By Emma Dumain
Posted at 5 a.m. March 16
Rep. Kay Granger doesn’t suffer fools.
The Texas Republican has a story about a lawmaker who admitted he hadn’t read a bill he was trying to amend; She told him he had “no business being in Congress.”
By Scott Wong and Cristina Marcos - 03/12/15 06:00 AM EDT
When House Administration Committee Chairwoman Candice Miller retires and hands over her gavel next year, GOP leaders will be facing a familiar quandary: finding another female lawmaker to lead a committee.
By Anna M. Tinsley
DeWayne Irwin is finding it nearly impossible to keep a popular bullet used in AR-15 semiautomatic rifles on his store shelves.
He even brought about 10 cases of the ammunition from his personal stockpile to sell at Fort Worth Gun.
By Maria Recio - Star-Telegram Washington Bureau
One of North Texas’ most powerful members of Congress is taking on the Obama administration over delays in providing military assistance to nations on the front lines of combat against the Islamic State.
By Megan Scully
The chairwoman of the House State-Foreign Operations Appropriations Subcommittee warned the White House it could face legislative repercussions if it does not provide weapons and funding to allies to assist in the fight against the Islamic State, including a key parochial interest: the long-stalled delivery of F-16 fighter jets to Egypt.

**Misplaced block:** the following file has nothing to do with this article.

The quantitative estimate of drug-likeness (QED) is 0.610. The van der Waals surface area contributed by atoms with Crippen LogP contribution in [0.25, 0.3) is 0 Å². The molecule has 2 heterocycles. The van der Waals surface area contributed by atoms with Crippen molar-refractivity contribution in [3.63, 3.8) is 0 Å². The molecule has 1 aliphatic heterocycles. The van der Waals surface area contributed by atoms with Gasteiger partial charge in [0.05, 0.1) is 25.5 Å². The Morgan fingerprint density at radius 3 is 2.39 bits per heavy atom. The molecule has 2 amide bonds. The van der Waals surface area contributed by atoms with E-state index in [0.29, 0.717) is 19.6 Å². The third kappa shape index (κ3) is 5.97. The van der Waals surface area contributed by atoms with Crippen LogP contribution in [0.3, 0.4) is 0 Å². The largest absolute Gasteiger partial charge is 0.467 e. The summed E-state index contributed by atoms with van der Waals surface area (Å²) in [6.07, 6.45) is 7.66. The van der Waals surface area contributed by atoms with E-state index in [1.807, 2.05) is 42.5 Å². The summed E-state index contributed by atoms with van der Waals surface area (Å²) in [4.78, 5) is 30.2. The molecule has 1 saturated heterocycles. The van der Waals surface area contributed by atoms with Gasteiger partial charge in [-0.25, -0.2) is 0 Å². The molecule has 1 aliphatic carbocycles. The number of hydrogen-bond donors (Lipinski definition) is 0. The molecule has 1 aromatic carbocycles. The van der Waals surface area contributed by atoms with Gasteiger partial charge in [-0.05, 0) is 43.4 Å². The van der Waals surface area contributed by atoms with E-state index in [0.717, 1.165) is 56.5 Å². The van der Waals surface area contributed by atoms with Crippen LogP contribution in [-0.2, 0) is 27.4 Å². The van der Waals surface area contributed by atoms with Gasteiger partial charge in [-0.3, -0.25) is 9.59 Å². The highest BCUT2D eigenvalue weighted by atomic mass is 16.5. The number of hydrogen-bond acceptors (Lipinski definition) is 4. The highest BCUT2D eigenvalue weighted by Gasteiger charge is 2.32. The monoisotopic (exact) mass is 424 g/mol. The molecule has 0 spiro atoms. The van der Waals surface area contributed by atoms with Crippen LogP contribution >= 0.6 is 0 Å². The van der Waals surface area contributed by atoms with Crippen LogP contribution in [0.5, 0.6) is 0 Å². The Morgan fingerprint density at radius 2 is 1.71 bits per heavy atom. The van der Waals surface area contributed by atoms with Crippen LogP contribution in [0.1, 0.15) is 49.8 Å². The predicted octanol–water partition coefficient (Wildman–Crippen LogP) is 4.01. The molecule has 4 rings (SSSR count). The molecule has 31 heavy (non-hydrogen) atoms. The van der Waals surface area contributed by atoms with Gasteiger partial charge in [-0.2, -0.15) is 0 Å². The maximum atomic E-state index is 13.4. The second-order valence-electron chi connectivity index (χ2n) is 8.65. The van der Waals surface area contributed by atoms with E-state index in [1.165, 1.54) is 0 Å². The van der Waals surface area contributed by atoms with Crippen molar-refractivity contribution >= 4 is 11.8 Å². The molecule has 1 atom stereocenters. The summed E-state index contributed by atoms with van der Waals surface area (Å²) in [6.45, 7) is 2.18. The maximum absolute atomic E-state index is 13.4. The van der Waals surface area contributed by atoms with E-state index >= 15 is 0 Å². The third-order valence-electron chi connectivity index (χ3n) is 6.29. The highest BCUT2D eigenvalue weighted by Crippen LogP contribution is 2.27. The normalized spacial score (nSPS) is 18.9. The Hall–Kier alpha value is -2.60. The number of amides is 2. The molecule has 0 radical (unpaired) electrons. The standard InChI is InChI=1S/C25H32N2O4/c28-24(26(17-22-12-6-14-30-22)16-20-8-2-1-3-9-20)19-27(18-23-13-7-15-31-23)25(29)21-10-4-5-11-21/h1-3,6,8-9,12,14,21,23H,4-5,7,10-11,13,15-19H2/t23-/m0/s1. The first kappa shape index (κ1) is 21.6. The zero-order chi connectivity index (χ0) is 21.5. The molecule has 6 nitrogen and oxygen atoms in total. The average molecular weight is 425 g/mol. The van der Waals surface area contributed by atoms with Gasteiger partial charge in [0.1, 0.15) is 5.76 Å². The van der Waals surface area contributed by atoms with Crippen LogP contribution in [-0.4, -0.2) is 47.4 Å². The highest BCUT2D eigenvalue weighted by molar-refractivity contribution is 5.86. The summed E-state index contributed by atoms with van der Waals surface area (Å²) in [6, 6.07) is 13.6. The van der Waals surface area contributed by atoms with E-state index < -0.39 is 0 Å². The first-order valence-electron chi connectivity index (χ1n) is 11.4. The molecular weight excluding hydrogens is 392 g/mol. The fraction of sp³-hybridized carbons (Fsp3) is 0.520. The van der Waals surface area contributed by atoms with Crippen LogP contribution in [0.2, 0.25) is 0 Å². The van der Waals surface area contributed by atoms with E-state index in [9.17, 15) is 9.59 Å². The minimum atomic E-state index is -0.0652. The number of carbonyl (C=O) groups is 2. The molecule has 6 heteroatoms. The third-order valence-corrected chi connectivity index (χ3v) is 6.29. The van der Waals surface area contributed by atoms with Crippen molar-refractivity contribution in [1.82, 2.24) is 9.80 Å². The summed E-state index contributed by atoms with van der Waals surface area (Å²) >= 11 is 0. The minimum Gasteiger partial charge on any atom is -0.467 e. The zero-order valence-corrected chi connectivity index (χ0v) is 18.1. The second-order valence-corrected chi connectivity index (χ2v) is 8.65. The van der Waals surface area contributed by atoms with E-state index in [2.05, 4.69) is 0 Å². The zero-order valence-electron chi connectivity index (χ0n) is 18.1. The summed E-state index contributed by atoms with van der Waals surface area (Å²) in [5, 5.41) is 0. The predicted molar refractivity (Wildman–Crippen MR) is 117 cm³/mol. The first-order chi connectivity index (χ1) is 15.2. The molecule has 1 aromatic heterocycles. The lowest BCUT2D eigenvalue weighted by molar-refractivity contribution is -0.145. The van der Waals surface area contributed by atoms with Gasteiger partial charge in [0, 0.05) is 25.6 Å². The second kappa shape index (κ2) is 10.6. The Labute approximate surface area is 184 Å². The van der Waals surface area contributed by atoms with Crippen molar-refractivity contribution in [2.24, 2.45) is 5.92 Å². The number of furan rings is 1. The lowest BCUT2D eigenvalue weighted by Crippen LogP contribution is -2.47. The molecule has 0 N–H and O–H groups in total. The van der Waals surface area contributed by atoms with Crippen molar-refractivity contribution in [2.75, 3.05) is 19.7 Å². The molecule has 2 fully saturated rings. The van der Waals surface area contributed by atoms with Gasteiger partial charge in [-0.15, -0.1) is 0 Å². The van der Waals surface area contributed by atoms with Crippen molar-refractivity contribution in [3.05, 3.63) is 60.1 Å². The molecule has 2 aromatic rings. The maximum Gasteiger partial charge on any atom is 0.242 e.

By Patricia Zengerle
By Lora Hines
President Barack Obama’s plans to seek a normalization of relations with Cuba split lawmakers, and those on the opposing side vowed to use whatever means available to stand in the way of the policy shift. Mr. Obama said he looked forward to engaging with lawmakers on ways to further his policy aims, but top Republicans signaled they would have little appetite for a rapprochement.
WASHINGTON – Sen. Ted Cruz has joined the chorus of Republicans blasting the president’s shift in policy toward Cuba, a country from which the senator’s father fled as a teenager.
Congressional leaders haven’t forgotten about hundreds of children halfway around the world, in the Democratic Republic of the Congo, who can’t go home.
They have sent letters to Congolese officials, imploring them to let children who have been adopted by people in the U.S. and other countries finally go to their forever families.